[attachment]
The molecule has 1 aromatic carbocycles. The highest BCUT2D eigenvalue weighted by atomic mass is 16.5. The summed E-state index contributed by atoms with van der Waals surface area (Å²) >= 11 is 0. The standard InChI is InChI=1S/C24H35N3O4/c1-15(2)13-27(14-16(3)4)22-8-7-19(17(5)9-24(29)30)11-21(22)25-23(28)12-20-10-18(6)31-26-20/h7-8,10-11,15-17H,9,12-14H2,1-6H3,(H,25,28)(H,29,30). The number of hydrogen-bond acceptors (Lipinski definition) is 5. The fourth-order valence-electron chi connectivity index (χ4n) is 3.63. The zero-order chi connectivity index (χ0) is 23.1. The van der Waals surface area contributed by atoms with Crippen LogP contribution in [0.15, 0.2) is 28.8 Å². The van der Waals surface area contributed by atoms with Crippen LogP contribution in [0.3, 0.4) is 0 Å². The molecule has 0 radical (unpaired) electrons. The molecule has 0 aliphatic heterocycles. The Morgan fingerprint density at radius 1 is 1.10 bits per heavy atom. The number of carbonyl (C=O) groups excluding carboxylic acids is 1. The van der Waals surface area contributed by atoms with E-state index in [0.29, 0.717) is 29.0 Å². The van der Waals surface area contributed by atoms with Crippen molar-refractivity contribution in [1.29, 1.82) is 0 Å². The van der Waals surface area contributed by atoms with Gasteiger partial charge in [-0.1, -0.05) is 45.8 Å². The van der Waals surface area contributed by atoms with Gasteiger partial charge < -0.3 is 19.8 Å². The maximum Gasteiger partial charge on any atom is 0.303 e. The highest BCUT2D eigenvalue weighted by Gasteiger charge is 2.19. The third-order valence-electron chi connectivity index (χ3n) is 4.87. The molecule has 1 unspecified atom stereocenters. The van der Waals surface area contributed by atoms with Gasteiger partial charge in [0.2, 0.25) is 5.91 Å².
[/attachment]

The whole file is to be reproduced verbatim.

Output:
The molecule has 1 aromatic carbocycles. The highest BCUT2D eigenvalue weighted by atomic mass is 16.5. The summed E-state index contributed by atoms with van der Waals surface area (Å²) >= 11 is 0. The standard InChI is InChI=1S/C24H35N3O4/c1-15(2)13-27(14-16(3)4)22-8-7-19(17(5)9-24(29)30)11-21(22)25-23(28)12-20-10-18(6)31-26-20/h7-8,10-11,15-17H,9,12-14H2,1-6H3,(H,25,28)(H,29,30). The number of hydrogen-bond acceptors (Lipinski definition) is 5. The fourth-order valence-electron chi connectivity index (χ4n) is 3.63. The zero-order chi connectivity index (χ0) is 23.1. The van der Waals surface area contributed by atoms with Crippen LogP contribution in [0.15, 0.2) is 28.8 Å². The van der Waals surface area contributed by atoms with Crippen LogP contribution in [0.3, 0.4) is 0 Å². The molecule has 0 radical (unpaired) electrons. The molecule has 0 aliphatic heterocycles. The Morgan fingerprint density at radius 1 is 1.10 bits per heavy atom. The number of carbonyl (C=O) groups excluding carboxylic acids is 1. The van der Waals surface area contributed by atoms with E-state index in [0.29, 0.717) is 29.0 Å². The van der Waals surface area contributed by atoms with Crippen molar-refractivity contribution in [1.29, 1.82) is 0 Å². The van der Waals surface area contributed by atoms with Gasteiger partial charge in [-0.1, -0.05) is 45.8 Å². The van der Waals surface area contributed by atoms with Gasteiger partial charge < -0.3 is 19.8 Å². The maximum Gasteiger partial charge on any atom is 0.303 e. The highest BCUT2D eigenvalue weighted by Gasteiger charge is 2.19. The third-order valence-electron chi connectivity index (χ3n) is 4.87. The molecule has 1 unspecified atom stereocenters. The van der Waals surface area contributed by atoms with Gasteiger partial charge in [0.2, 0.25) is 5.91 Å².